Navigation Links
Antibody therapy prevents gastrointestinal damage following radiation exposure in mice
Date:4/4/2012

NEW YORK, APRIL 4, 2012 A new study offers the first evidence of a drug capable of preventing lethal damage to the gastrointestinal (GI) tract caused by exposure to high levels of ionizing radiation, such as those occurring during a nuclear incident. There are currently no FDA-approved treatments or prophylactics available to manage the condition, known as radiation gastrointestinal syndrome (RGS), which is associated with weight loss, vomiting, diarrhea, dehydration, systemic infection, and in extreme cases septic shock and death.

The research was conducted in mice by investigators at Memorial Sloan-Kettering Cancer Center and The University of Texas MD Anderson Cancer Center and will be published in the May 2012 issue of The Journal of Clinical Investigation.

The GI system is maintained through the continuous infusion of epithelial cells produced by specialized stem cells located in gland-like structures called crypts found in the epithelial lining of the small intestines and colon. High-dose irradiation kills these stem cells and destroys the protective epithelial barrier, or mucosa, resulting in onset of RGS within days of exposure.

According to the study, administration of a drug called 2A2 anti-ceramide antibody inhibited cell death (apoptosis) in blood vessels within the GI tract and improved 90-day survival from 0 percent to 80 percent among mice exposed to 15 Gy whole-body irradiation.

"We discovered that using this monoclonal antibody to inhibit blood vessel damage and dysfunction led to a dose-dependent increase in the number of surviving stem cells, which are highly active and responsible for repopulation of the damaged GI epithelium," said the study's corresponding author Richard N. Kolesnick, MD, a member of Memorial Sloan-Kettering's Molecular Pharmacology and Chemistry Program whose laboratory conducted the research experiments.

Developed by investigators at MD Anderson, the drug works by interfering with ceramide a lipid molecule that plays a role in apoptosis generated on the surface of the endothelial cells that make up the smallest blood vessels of a tumor.

The US Department of Health and Human Services has placed significant emphasis on the development and deployment of new therapies and countermeasures to protect first responders, military personnel, and others who are required to enter into areas of potential radiation contamination. Dr. Kolesnick and colleagues are working to develop anti-ceramide antibody as an agent used not only to protect against the damaging effects of radiation prior to exposure, but also to mitigate those effects after exposure.


'/>"/>

Contact: Esther Napolitano
napolite@mskcc.org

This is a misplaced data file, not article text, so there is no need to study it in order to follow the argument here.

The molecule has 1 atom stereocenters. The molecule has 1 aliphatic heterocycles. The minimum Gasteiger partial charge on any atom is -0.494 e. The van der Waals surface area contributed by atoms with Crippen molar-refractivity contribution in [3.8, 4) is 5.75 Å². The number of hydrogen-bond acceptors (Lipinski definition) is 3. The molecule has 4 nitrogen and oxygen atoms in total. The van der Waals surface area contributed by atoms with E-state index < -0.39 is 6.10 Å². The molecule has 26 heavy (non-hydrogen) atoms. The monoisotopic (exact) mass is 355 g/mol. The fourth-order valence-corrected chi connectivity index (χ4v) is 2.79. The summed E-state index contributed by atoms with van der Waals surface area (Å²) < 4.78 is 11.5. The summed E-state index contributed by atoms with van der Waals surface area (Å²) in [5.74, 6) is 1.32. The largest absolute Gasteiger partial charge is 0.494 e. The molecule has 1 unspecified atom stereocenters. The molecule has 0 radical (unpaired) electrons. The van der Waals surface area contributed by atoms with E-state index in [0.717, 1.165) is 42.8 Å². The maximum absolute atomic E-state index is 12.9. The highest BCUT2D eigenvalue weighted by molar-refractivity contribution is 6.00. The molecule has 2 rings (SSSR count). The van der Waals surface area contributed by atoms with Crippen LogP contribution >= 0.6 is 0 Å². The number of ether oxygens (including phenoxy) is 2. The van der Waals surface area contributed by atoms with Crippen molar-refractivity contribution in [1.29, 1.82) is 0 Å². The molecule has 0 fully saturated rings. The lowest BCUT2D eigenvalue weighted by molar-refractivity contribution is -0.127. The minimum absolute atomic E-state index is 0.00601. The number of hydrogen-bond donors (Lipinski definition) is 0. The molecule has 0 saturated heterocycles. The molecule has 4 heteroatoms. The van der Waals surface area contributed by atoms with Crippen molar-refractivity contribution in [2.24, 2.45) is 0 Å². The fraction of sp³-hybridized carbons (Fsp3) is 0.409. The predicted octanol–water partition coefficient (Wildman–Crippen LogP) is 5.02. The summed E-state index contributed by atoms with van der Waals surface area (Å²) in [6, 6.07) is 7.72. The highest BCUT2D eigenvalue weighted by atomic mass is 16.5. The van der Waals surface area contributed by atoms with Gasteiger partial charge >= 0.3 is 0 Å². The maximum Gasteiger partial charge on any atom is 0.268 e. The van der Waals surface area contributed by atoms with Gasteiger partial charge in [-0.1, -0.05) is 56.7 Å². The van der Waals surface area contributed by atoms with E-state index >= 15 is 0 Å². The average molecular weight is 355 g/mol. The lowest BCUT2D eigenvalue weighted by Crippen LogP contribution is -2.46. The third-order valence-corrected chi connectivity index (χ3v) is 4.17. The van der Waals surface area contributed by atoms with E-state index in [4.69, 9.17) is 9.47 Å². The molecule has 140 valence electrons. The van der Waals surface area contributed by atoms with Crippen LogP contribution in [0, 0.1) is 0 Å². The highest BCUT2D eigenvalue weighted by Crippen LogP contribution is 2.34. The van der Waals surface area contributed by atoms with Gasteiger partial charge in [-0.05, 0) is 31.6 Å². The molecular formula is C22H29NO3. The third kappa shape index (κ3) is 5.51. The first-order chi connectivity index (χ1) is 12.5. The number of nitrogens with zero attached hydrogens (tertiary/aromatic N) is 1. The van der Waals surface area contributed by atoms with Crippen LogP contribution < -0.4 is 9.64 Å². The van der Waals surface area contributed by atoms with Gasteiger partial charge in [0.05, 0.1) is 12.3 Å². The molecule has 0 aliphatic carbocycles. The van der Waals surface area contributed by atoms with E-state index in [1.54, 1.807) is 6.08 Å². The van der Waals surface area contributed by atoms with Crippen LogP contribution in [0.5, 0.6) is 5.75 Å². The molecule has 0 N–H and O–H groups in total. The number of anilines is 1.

212-639-3573
Memorial Sloan-Kettering Cancer Center
Source:Eurekalert

Related medicine news :

1. Antibody treatment protects monkeys from Hendra virus disease
2. Blood Antibody May Signal Start of Ovarian Cancer
3. Specialized regulatory T cell stifles antibody production centers
4. Antibody Finding Might Help in Search for HIV Vaccine
5. Disorderly enzyme is key for antibody diversity
6. Combination antibody therapy shows promise in metastatic melanoma
7. Antibody-guided drug works against acute lymphoblastic leukemia
8. Antibody production gets confused during long-term spaceflight
9. Tiny antibody fragments raised in camels find drug targets in human breast cancer cells
10. Tufts receives patent for antibody treatment against hemolytic uremic syndrome
11. HJF signs distribution agreement for antibody to evaluate prostate cancer
Post Your Comments:
*Name:
*Comment:
*Email:
(Date:8/19/2017)... ... August 19, 2017 , ... “Congratulations! It's A Boy! ... children to both their parents and God. “Congratulations! It's A Boy! God’s Gift: A ... a couple from Long Island, New York. , Published by Christian Faith Publishing, Dale ...
(Date:8/18/2017)... ... August 18, 2017 , ... ... specialized asset-light logistics provider of complex transport solutions for mission-critical and non-discretionary ... Unitrans International Corporation, a division of Roadrunner Transportation Systems, Inc. (NYSE: RRTS). ...
(Date:8/18/2017)... ... August 18, 2017 , ... ... handheld devices. Through an educational webinar, they will present the line of epMotion ... to learn how easy you can automate everyday pipetting tasks. , Ideal for ...
(Date:8/18/2017)... TX (PRWEB) , ... August 18, 2017 , ... ... assistance and financial planning services to communities in east Texas, is launching a ... Brain Tumor Foundation. , Founded in 1991, the Pediatric Brain Tumor Foundation (PBTF) ...
(Date:8/18/2017)... ... 2017 , ... The Golseth Agency, a Texas based insurance management and financial ... regional charity campaign organized to provide support to Christina Upchurch and her two children ... and her children returned from out of town to find her husband passed away ...
Breaking Medicine News(10 mins):
(Date:8/15/2017)... HIGH POINT, N.C. , Aug. 15, 2017  Axium Pharmaceuticals Inc., ... epilepsy is rumored to be in the beginning stages of an IPO. ... billion annually on epilepsy medications with the average cost of a prescription ... ... Another staggering figure is ...
(Date:8/11/2017)... Israel , Aug. 11, 2017 DarioHealth ... with mobile health and big data solutions, today announced ... on Monday, August 14 and host a conference call ... quarter 2017 operating and financial results and its strategy ... will be hosted by Erez Raphael , Chief ...
(Date:8/7/2017)... , Aug. 7, 2017 Insightin ... member acquisition, retention, and engagement, announced the selection ... Strategy and Product Development, effective as of February 2017. ... and technology implementation strategy for our clients. Wood ... experience in consulting and business analytics within the ...
Breaking Medicine Technology: